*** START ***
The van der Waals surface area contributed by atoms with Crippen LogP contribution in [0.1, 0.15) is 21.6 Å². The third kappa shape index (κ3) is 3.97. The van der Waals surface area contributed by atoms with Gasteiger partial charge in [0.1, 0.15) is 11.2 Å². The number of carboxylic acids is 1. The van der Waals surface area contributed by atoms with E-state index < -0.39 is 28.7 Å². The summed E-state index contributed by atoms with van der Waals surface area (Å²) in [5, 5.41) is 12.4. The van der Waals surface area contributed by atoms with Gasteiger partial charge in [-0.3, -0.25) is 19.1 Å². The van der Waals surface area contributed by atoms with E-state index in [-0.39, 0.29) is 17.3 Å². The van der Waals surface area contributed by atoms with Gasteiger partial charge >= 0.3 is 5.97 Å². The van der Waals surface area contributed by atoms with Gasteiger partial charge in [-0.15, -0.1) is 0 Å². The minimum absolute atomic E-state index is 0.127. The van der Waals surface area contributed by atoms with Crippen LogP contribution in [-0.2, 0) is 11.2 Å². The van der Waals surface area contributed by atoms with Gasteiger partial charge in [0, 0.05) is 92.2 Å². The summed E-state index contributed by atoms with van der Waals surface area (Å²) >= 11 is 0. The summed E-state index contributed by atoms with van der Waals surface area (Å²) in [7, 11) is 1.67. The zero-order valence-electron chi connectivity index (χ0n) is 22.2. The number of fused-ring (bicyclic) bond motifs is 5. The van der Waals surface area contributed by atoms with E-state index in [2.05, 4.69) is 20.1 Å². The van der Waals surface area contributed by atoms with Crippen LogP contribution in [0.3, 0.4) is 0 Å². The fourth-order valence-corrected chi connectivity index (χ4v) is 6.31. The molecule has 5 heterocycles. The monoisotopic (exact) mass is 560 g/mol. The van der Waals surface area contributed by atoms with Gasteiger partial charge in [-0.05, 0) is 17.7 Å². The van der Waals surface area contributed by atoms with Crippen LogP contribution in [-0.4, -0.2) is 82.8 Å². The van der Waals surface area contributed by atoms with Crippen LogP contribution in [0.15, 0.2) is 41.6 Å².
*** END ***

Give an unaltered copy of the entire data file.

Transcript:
The van der Waals surface area contributed by atoms with Crippen LogP contribution in [0.1, 0.15) is 21.6 Å². The third kappa shape index (κ3) is 3.97. The van der Waals surface area contributed by atoms with Gasteiger partial charge in [0.1, 0.15) is 11.2 Å². The number of carboxylic acids is 1. The van der Waals surface area contributed by atoms with E-state index < -0.39 is 28.7 Å². The summed E-state index contributed by atoms with van der Waals surface area (Å²) in [5, 5.41) is 12.4. The van der Waals surface area contributed by atoms with Gasteiger partial charge in [-0.3, -0.25) is 19.1 Å². The van der Waals surface area contributed by atoms with E-state index in [-0.39, 0.29) is 17.3 Å². The van der Waals surface area contributed by atoms with Gasteiger partial charge >= 0.3 is 5.97 Å². The van der Waals surface area contributed by atoms with Gasteiger partial charge in [-0.15, -0.1) is 0 Å². The minimum absolute atomic E-state index is 0.127. The van der Waals surface area contributed by atoms with Crippen LogP contribution in [-0.2, 0) is 11.2 Å². The van der Waals surface area contributed by atoms with Gasteiger partial charge in [0, 0.05) is 92.2 Å². The summed E-state index contributed by atoms with van der Waals surface area (Å²) >= 11 is 0. The summed E-state index contributed by atoms with van der Waals surface area (Å²) in [7, 11) is 1.67. The zero-order valence-electron chi connectivity index (χ0n) is 22.2. The number of fused-ring (bicyclic) bond motifs is 5. The van der Waals surface area contributed by atoms with E-state index in [2.05, 4.69) is 20.1 Å². The van der Waals surface area contributed by atoms with Crippen LogP contribution in [0.3, 0.4) is 0 Å². The fourth-order valence-corrected chi connectivity index (χ4v) is 6.31. The molecule has 5 heterocycles. The monoisotopic (exact) mass is 560 g/mol. The van der Waals surface area contributed by atoms with Gasteiger partial charge in [-0.05, 0) is 17.7 Å². The van der Waals surface area contributed by atoms with Crippen LogP contribution in [-0.4, -0.2) is 82.8 Å². The van der Waals surface area contributed by atoms with Crippen LogP contribution in [0.15, 0.2) is 41.6 Å².